Week of Ceremonies Marks Wobbly Start for Putin’s New Presidential Term

The Christian Orthodox Easter service in Moscow’s Christ the Savior Cathedral on May 5 began a week of pompous performances for Russian President Vladimir Putin (Vedomosti, May 5).

Cathedral of the Saviour, Moscow. Photo: Hans Nelemann / Getty Images

It continued with his inauguration ceremony on May 7, followed by a meeting of the Eurasian Economic Council (EEC) the next day and the Victory Day parade on Red Square on May 9.

The intention was to start the new presidential term, which was secured in a crudely manipulated election, with a patriotic bang.

A schism in Orthodox Christianity

Yet, each event was held in a dubious context, and Patriarch Kirill’s grandiose showing could not hide the schism in Orthodox Christianity caused by his blessing of Russia’s war against Ukraine (Svoboda.org, May 7). The snow-chilled, abbreviated Victory Day Parade was reminiscent of the severe freeze in the Moscow region at the start of the year and the catastrophic flooding in the Orenburg region a month ago, which all bode ill for the next chapter of Putin’s long reign (Kommersant, May 9).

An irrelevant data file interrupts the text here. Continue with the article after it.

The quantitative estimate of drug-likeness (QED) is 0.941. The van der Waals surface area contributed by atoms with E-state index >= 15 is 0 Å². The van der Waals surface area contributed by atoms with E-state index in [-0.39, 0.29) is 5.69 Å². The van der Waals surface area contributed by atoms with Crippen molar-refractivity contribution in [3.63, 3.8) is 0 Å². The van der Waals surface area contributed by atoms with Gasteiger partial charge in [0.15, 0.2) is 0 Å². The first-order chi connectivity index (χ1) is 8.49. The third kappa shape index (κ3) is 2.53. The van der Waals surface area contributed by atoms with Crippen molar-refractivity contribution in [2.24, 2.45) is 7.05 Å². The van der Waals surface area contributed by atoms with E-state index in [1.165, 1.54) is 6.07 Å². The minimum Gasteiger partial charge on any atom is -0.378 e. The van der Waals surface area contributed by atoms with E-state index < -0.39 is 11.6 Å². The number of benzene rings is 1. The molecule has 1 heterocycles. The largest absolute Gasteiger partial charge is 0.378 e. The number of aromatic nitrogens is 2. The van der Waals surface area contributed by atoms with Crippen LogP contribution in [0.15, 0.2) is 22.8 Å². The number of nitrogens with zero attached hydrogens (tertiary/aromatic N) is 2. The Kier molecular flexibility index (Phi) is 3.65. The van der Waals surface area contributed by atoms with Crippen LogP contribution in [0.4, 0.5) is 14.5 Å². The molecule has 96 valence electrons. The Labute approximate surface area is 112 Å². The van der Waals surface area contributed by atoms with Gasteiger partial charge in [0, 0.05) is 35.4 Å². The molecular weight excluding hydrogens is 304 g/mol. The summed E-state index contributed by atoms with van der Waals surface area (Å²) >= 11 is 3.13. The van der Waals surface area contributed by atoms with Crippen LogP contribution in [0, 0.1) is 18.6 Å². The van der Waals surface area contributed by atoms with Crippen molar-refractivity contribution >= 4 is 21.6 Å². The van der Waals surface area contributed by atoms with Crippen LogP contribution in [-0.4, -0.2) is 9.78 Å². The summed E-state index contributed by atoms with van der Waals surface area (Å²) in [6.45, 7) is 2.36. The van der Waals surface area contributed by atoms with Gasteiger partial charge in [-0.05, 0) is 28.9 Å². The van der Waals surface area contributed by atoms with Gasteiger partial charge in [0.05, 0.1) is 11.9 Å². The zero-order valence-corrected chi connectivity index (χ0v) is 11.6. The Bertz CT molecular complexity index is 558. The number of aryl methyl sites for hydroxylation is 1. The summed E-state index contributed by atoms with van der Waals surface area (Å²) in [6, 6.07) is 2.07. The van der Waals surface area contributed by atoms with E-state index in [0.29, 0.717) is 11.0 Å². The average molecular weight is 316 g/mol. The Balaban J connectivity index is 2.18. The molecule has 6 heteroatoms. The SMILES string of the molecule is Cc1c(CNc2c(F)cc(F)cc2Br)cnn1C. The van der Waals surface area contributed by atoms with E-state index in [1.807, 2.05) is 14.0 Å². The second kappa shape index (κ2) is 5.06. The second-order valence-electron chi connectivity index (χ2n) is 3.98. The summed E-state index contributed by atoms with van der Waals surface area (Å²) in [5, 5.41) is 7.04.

The terrorist attack on the Crocus City Hall concert on March 22 was perhaps the worst of the omens. Its shadow hung over the EEC summit, attended by the presidents of member states Armenia, Belarus, Kazakhstan, and Kyrgyzstan, as well as presidents of its prominent observers, including Cuba, Tajikistan, and Uzbekistan (Kommersant, May 8). Tajik President Emomali Rahmon aired the issue openly, complaining about double standards in the struggle against terrorism. He did not dare to more explicitly criticize Moscow’s mass mistreatment of labor migrants from Central Asia after the attack executed by the Islamic State in Khorasan Province (see EDM, March 2628; see Terrorism Monitor, May 6; Meduza, May 9). Increasingly bitter discord is deepening between Russia and Armenia. Yerevan feels so betrayed by Moscow in its conflict with Baku that Armenian Prime Minister Nikol Pashinyan stopped paying membership fees to the Collective Security Treaty Organization (Nezavisimaya Gazeta, May 8).

A feast of Russian militarism